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Says first eight chosen to draw Austin City Council districts are seven Democratic primary voters and one Republican primary voter.

Derek Ryan on Wednesday, May 22nd, 2013 in a tweet

Derek Ryan says first 8 chosen to draw Austin City Council districts are 7 Democratic primary voters, 1 GOP primary voter

Names are drawn for the first members of Austin’s district-drawing commission in this photo live-tweeted on the @austintexasgov account May 22, 2013. Alan McQuinn photo / City of Austin

When Austin announced the first members of a commission that will draw new City Council districts, Republican political consultant Derek Ryan offered quick analysis.

Eight names were drawn May 22, 2013, and within a couple of hours Ryan, a voter data specialist and former research director for the state Republican party, tweeted, "Seven are D primary voters, only one has voted in an R primary."

Some might think that 88 percent Democratic sounds about right for Austin, the "blueberry in the tomato soup" of Texas politics. In fact, 70 percent of recent voters in party primaries in Austin voted exclusively in Democratic primaries from 2006 through 2012, with 22 percent participating exclusively in Republican primaries, according to numbers that Democratic pollster Jeff Smith of Austin ran for us.

Voting in a primary election doesn’t necessarily prove someone’s political lean, though in Texas it’s the closest signal available from voting records. Texans do not register to vote by party affiliation; anyone can vote in either primary, even switching from election year to election year.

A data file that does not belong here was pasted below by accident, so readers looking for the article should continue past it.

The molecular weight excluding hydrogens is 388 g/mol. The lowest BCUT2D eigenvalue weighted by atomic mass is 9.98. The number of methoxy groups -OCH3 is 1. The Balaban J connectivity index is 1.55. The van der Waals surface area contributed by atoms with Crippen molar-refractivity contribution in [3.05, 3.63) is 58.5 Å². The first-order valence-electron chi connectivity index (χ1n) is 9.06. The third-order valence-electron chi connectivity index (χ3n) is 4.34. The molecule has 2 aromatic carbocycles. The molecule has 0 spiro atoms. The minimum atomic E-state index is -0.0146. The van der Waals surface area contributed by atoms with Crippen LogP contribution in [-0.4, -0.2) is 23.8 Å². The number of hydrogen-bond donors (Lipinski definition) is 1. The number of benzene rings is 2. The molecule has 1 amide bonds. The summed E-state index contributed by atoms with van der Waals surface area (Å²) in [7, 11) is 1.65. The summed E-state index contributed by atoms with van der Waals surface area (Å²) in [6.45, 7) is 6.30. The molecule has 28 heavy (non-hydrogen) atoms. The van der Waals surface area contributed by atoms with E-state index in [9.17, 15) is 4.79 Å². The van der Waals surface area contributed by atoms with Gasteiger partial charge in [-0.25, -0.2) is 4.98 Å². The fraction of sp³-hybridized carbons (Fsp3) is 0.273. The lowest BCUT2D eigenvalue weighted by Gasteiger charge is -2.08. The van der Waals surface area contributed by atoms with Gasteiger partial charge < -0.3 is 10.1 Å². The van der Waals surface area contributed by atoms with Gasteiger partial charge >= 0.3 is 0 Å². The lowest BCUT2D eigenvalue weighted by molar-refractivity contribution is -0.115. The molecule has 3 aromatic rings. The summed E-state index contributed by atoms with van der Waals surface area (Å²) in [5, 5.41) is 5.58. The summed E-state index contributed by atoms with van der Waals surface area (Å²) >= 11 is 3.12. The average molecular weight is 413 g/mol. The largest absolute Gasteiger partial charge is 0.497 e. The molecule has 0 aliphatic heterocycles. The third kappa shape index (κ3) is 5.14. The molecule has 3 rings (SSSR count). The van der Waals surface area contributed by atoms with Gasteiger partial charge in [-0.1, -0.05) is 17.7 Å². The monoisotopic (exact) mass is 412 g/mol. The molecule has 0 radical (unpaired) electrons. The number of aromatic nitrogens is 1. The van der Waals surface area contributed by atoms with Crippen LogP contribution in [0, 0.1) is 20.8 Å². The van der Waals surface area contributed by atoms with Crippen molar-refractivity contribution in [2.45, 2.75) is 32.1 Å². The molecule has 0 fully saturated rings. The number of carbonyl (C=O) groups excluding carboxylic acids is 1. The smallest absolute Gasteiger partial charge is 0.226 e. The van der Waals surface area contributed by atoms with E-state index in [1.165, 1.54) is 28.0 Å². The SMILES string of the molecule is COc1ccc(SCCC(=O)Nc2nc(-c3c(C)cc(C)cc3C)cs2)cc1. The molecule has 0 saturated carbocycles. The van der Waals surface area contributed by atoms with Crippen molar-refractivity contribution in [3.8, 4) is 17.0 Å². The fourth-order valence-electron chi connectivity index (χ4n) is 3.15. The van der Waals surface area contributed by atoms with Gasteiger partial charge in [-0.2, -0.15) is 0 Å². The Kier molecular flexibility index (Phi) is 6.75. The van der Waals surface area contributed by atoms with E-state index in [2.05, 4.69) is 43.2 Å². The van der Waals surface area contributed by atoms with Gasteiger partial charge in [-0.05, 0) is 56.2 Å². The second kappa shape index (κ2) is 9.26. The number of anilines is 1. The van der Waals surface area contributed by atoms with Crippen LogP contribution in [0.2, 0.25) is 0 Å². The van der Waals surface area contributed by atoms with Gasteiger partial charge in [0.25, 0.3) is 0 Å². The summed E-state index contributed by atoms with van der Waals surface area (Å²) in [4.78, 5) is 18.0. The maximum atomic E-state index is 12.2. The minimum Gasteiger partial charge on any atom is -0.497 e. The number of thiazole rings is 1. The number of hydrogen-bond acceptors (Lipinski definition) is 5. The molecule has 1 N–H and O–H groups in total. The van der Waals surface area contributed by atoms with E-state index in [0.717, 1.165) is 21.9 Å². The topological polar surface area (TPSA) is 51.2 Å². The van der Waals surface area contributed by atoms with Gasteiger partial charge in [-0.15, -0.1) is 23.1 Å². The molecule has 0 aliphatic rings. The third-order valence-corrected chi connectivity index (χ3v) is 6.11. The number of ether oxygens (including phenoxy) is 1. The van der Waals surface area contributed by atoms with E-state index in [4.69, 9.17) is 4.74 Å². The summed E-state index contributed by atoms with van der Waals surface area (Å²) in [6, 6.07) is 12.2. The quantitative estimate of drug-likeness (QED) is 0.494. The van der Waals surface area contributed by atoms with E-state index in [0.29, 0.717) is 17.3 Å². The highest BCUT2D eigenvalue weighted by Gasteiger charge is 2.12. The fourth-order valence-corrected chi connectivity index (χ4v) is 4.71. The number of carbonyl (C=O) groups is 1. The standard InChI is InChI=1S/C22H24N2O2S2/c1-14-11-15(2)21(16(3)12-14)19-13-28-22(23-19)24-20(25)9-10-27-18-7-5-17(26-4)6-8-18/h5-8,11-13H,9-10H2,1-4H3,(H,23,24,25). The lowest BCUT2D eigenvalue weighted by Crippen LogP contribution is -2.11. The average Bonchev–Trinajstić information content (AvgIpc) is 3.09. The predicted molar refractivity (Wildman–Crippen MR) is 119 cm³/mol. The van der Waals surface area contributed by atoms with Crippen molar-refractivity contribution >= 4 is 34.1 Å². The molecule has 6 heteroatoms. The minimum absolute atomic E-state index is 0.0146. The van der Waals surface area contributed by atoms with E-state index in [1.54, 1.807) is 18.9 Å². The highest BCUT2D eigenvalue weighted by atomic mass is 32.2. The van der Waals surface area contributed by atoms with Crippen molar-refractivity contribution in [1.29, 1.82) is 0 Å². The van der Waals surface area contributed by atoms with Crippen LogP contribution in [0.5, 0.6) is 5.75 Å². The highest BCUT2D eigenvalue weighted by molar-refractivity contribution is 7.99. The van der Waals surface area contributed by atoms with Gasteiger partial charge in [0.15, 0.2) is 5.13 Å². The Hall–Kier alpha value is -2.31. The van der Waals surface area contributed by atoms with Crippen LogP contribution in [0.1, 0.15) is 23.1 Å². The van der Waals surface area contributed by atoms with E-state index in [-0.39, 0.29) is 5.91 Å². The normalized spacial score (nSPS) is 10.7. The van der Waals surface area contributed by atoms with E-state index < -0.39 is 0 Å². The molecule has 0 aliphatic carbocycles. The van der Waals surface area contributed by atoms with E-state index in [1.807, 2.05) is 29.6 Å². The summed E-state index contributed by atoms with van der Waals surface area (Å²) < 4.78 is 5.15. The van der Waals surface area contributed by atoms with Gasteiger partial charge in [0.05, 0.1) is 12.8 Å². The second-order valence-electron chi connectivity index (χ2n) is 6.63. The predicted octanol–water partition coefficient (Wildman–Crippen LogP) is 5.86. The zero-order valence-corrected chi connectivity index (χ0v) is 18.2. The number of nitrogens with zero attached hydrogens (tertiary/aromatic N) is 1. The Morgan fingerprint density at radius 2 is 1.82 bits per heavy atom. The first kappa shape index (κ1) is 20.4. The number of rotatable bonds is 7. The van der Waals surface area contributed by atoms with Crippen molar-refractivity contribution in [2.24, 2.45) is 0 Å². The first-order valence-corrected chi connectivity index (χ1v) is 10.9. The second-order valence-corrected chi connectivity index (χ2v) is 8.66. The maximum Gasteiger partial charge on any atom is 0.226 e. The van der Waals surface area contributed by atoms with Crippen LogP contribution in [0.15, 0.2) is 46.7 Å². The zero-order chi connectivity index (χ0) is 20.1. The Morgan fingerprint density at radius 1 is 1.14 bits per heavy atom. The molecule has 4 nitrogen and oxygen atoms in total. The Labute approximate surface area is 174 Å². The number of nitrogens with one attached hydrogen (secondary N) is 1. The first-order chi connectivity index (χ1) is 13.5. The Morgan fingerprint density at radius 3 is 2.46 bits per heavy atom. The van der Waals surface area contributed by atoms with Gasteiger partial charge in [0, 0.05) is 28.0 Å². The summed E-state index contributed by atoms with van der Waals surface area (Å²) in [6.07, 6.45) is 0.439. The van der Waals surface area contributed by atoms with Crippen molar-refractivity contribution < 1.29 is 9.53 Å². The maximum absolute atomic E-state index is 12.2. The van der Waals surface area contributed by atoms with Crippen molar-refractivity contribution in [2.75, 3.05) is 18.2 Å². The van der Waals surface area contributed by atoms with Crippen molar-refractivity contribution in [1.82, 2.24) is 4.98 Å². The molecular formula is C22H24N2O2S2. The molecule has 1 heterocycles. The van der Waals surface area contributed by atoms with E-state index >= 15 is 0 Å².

In Austin, where many down-ticket races field no Republican opposition, sometimes the only way a voter can affect the outcome is by choosing between Democratic candidates in the primary. In the same way, it often makes sense for voters in, say, Midland, to commit to the county’s Republican primary.

Council races in Austin are nonpartisan, and while city ordinance says the commission should have "diversity by race, ethnicity, gender and geography," it doesn’t specify any restrictions on members’ politics. But we looked into whether Ryan got the commission members’ votes right.

In November 2012, Austinites voted to switch the council from seven citywide members to 10 district representatives and a mayor, starting with the November 2014 election.

Some 550 people applied to be on the 14-member commission that will draw the new districts’ maps by Dec. 1, 2013. A panel narrowed the pool to 60 finalists, then city staffers drew names at random, according to the city’s website. The new members will choose six more from the pool of finalists to round out the group.

Ryan told us by email, "When the eight were announced, I did a quick check on those individuals," looking at records from the 2006, 2008, 2010 and 2012 primaries. Afterward, he said, he got curious about the other eligible applicants and calculated that 55 percent voted in the 2012 Democratic primary and 24 percent voted in the Republican primary.

He started his research, Ryan said, with information from the commission applications the city posted online. Then he matched each applicant’s information to his own voter database, which he said he compiled from information kept by county clerks’ offices and the Texas secretary of state, the state’s chief elections officer.

The applicants whose names were drawn for the commission were Magdalena Blanco, Mariano Díaz-Miranda, Rachel Farris, Phil Hewitt, Carmen Llanes Pulido, Art Lopez, Anna Saenz and Maria Solis.